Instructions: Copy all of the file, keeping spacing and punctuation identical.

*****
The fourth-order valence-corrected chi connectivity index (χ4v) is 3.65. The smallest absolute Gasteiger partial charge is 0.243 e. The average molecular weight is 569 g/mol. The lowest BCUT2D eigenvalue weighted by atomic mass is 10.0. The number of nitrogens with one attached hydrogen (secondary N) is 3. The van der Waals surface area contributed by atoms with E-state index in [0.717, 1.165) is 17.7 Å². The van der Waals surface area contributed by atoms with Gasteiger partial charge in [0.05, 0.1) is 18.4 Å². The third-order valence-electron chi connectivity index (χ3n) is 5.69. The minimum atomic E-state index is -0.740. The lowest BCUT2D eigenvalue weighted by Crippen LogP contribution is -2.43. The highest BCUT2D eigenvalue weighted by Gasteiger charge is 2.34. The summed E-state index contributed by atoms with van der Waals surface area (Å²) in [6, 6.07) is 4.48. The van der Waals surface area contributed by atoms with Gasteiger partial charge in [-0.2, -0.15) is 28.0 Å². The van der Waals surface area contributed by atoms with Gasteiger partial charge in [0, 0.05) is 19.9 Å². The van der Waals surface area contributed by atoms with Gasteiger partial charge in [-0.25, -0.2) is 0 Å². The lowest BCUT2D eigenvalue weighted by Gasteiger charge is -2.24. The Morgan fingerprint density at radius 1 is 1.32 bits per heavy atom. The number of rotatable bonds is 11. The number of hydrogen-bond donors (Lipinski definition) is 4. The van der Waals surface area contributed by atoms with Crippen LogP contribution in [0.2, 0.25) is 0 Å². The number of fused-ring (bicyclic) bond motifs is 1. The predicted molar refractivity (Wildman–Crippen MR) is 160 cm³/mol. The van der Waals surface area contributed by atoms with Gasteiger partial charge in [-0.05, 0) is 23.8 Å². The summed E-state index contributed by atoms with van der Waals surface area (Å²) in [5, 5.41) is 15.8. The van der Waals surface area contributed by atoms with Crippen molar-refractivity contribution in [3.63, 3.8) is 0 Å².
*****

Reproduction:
The fourth-order valence-corrected chi connectivity index (χ4v) is 3.65. The smallest absolute Gasteiger partial charge is 0.243 e. The average molecular weight is 569 g/mol. The lowest BCUT2D eigenvalue weighted by atomic mass is 10.0. The number of nitrogens with one attached hydrogen (secondary N) is 3. The van der Waals surface area contributed by atoms with E-state index in [0.717, 1.165) is 17.7 Å². The van der Waals surface area contributed by atoms with Gasteiger partial charge in [0.05, 0.1) is 18.4 Å². The third-order valence-electron chi connectivity index (χ3n) is 5.69. The minimum atomic E-state index is -0.740. The lowest BCUT2D eigenvalue weighted by Crippen LogP contribution is -2.43. The highest BCUT2D eigenvalue weighted by Gasteiger charge is 2.34. The summed E-state index contributed by atoms with van der Waals surface area (Å²) in [6, 6.07) is 4.48. The van der Waals surface area contributed by atoms with Gasteiger partial charge in [-0.2, -0.15) is 28.0 Å². The van der Waals surface area contributed by atoms with Gasteiger partial charge in [0, 0.05) is 19.9 Å². The van der Waals surface area contributed by atoms with Gasteiger partial charge in [-0.25, -0.2) is 0 Å². The lowest BCUT2D eigenvalue weighted by Gasteiger charge is -2.24. The Morgan fingerprint density at radius 1 is 1.32 bits per heavy atom. The number of rotatable bonds is 11. The number of hydrogen-bond donors (Lipinski definition) is 4. The van der Waals surface area contributed by atoms with Crippen LogP contribution in [0.2, 0.25) is 0 Å². The number of fused-ring (bicyclic) bond motifs is 1. The predicted molar refractivity (Wildman–Crippen MR) is 160 cm³/mol. The van der Waals surface area contributed by atoms with Gasteiger partial charge in [-0.05, 0) is 23.8 Å². The summed E-state index contributed by atoms with van der Waals surface area (Å²) in [5, 5.41) is 15.8. The van der Waals surface area contributed by atoms with Crippen molar-refractivity contribution in [3.63, 3.8) is 0 Å².